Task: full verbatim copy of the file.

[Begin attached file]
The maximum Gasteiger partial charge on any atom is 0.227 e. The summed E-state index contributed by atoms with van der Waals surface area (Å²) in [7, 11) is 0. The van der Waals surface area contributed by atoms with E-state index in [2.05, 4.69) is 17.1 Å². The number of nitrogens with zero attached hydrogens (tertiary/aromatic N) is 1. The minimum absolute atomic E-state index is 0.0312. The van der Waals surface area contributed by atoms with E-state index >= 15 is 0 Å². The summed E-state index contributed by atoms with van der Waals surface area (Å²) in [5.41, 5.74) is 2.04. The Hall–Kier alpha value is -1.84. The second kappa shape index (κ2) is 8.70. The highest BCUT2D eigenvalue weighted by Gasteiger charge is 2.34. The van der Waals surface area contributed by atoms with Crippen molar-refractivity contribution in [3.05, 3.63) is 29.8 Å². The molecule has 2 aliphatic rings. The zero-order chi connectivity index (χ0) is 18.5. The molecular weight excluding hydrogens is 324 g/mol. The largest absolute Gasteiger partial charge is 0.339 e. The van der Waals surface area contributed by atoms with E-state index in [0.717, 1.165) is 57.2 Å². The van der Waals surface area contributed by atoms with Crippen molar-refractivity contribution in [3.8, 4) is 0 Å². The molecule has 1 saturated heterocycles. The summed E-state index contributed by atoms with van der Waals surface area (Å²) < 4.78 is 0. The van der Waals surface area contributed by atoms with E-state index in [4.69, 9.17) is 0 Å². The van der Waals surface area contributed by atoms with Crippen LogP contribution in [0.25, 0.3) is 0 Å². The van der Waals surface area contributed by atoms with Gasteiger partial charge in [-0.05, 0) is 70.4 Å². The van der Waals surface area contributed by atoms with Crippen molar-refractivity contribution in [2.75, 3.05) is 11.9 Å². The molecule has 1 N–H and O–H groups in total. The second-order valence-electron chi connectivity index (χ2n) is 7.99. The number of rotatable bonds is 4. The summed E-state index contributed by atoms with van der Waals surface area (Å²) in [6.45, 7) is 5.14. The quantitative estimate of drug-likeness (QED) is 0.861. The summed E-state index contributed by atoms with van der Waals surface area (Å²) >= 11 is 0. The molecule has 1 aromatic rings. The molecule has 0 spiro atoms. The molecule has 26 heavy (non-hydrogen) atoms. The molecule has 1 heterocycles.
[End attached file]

The maximum Gasteiger partial charge on any atom is 0.227 e. The summed E-state index contributed by atoms with van der Waals surface area (Å²) in [7, 11) is 0. The van der Waals surface area contributed by atoms with E-state index in [2.05, 4.69) is 17.1 Å². The number of nitrogens with zero attached hydrogens (tertiary/aromatic N) is 1. The minimum absolute atomic E-state index is 0.0312. The van der Waals surface area contributed by atoms with E-state index >= 15 is 0 Å². The summed E-state index contributed by atoms with van der Waals surface area (Å²) in [5.41, 5.74) is 2.04. The Hall–Kier alpha value is -1.84. The second kappa shape index (κ2) is 8.70. The highest BCUT2D eigenvalue weighted by Gasteiger charge is 2.34. The van der Waals surface area contributed by atoms with Crippen molar-refractivity contribution in [3.05, 3.63) is 29.8 Å². The molecule has 2 aliphatic rings. The zero-order chi connectivity index (χ0) is 18.5. The molecular weight excluding hydrogens is 324 g/mol. The largest absolute Gasteiger partial charge is 0.339 e. The van der Waals surface area contributed by atoms with E-state index in [0.717, 1.165) is 57.2 Å². The van der Waals surface area contributed by atoms with Crippen molar-refractivity contribution in [3.8, 4) is 0 Å². The molecule has 1 saturated heterocycles. The summed E-state index contributed by atoms with van der Waals surface area (Å²) < 4.78 is 0. The van der Waals surface area contributed by atoms with E-state index in [4.69, 9.17) is 0 Å². The van der Waals surface area contributed by atoms with Crippen LogP contribution in [0.25, 0.3) is 0 Å². The van der Waals surface area contributed by atoms with Gasteiger partial charge in [-0.05, 0) is 70.4 Å². The van der Waals surface area contributed by atoms with Crippen molar-refractivity contribution in [2.75, 3.05) is 11.9 Å². The molecule has 1 N–H and O–H groups in total. The second-order valence-electron chi connectivity index (χ2n) is 7.99. The number of rotatable bonds is 4. The summed E-state index contributed by atoms with van der Waals surface area (Å²) in [6.45, 7) is 5.14. The quantitative estimate of drug-likeness (QED) is 0.861. The summed E-state index contributed by atoms with van der Waals surface area (Å²) >= 11 is 0. The molecule has 1 aromatic rings. The molecule has 0 spiro atoms. The molecule has 26 heavy (non-hydrogen) atoms. The molecule has 1 heterocycles.